Jackie Robinson gets statue at Dodger Stadium
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He was the first black man to play in baseball's major leagues. His first appearance in a game ended six decades of racial segregation in the big leagues. Before Robinson, no black players were allowed in the majors.
He also was a first-ballot Hall of Famer.
Fittingly, Jackie Robinson is the first to be honored with a statue at Dodger Stadium. It is in Los Angeles. It was unveiled April 15. The day marks the 70th anniversary of his debut with the Brooklyn Dodgers. The team moved from Brooklyn to Los Angeles.
Baseball has honored Robinson's barrier-breaking career every April. This started in 2004. It is the one day every player on every team wears his retired No. 42 number.
Mark Walter is the team owner and chairman of the Dodgers. Two years ago on Jackie Robinson Day, he suggested a sculpture of the six-time All-Star second baseman belonged at Dodger Stadium.
Robinson grew up in California. His baseball career in the big leagues was when the Dodgers played in Brooklyn. It is part of New York City.
"He just felt it was an idea whose time had come," said Janet Marie Smith. She is the team's senior vice president of planning and development.
The bronze statue is 77 inches tall. It shows Robinson as a rookie in 1947. He is shown stealing home. It is a nod to his aggressive baserunning. The statue weighs 700 pounds. It is secured with a 150-pound steel rod. It stands in the left field reserve plaza. Views of downtown Los Angeles can be seen in one direction. Elysian Park can be seen in the other direction.
Smith said the location was chosen because it is where most fans enter the hillside ballpark. The park opened 55 years ago.
On the statue's granite base are three of Robinson's quotes. They were chosen by the family. One is wife Rachel's favorite: "A life is not important except in the impact it has on other lives."
"Our goal was to both celebrate Jackie Robinson as an athlete and to acknowledge the important role he had in civil rights and social change in America," Smith said.
The family shared numerous photos of Robinson with sculptor Branly Cadet. He is from Oakland, California.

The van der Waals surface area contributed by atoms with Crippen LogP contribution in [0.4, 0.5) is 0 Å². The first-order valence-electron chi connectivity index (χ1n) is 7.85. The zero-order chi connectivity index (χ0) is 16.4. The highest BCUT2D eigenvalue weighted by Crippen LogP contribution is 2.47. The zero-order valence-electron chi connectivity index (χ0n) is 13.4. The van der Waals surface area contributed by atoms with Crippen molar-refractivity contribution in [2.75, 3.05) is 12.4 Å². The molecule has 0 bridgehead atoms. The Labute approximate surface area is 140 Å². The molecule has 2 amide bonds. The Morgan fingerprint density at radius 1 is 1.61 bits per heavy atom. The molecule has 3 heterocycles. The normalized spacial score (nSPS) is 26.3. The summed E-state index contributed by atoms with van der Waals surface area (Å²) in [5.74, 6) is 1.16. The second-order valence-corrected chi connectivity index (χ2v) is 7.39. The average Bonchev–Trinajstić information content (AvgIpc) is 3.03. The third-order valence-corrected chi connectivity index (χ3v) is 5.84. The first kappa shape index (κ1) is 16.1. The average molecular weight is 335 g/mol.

"They really wanted me to get the likeness. I assured them I'd be working very hard on that," he said. "That was the element I spent the most time on to capture an expression that would be happening in that moment."
Rachel Robinson is now 94 years old. She came from the East Coast to attend the unveiling. Daughter Sharon and son David also attended. The Robinsons' had one other son. His name was Jackie Jr. He died in a car accident in 1971.
"This is going to be a very special time," Sharon Robinson said. "My dad was a humble person and here he is 70 years later being recognized. He used to come home and say, 'I got a standing ovation today.' And he would be so shocked."
Robinson's statue at the ballpark is the eighth of him. It is the most of any American athlete. This is according to two British researchers.
Statistician Chris Stride is from the University of Sheffield. Ffion Thomas is a Ph.D. candidate from the University of Central Lancashire. They have cataloged Robinson's monuments. Their list is part of their Sporting Statues Project database.
They found just two of his existing statues show him playing baseball. The rest honor Robinson's social achievements. Some pay tribute to his link with a particular location.
"Each of the statutes, and given their location, reflects the totality of the man," Sharon Robinson said. "He would have wanted that very much."
Sharon Robinson views the statue as a fitting connection between her father's California roots and his 10-year Hall of Fame career. He spent his baseball years in New York.
"It really links the Brooklyn Dodgers with the Los Angeles Dodgers," she said.
"It is not about looking back so much as it is feeling inspired," Sharon Robinson said. "There's still lots and lots of struggles in this world and it's a very complicated place. Jackie Robinson showed us you can stand up, be strong and be respected. And play great ball under tremendous pressure."
CRITICAL THINKING QUESTION
How could baseball affect civil rights?
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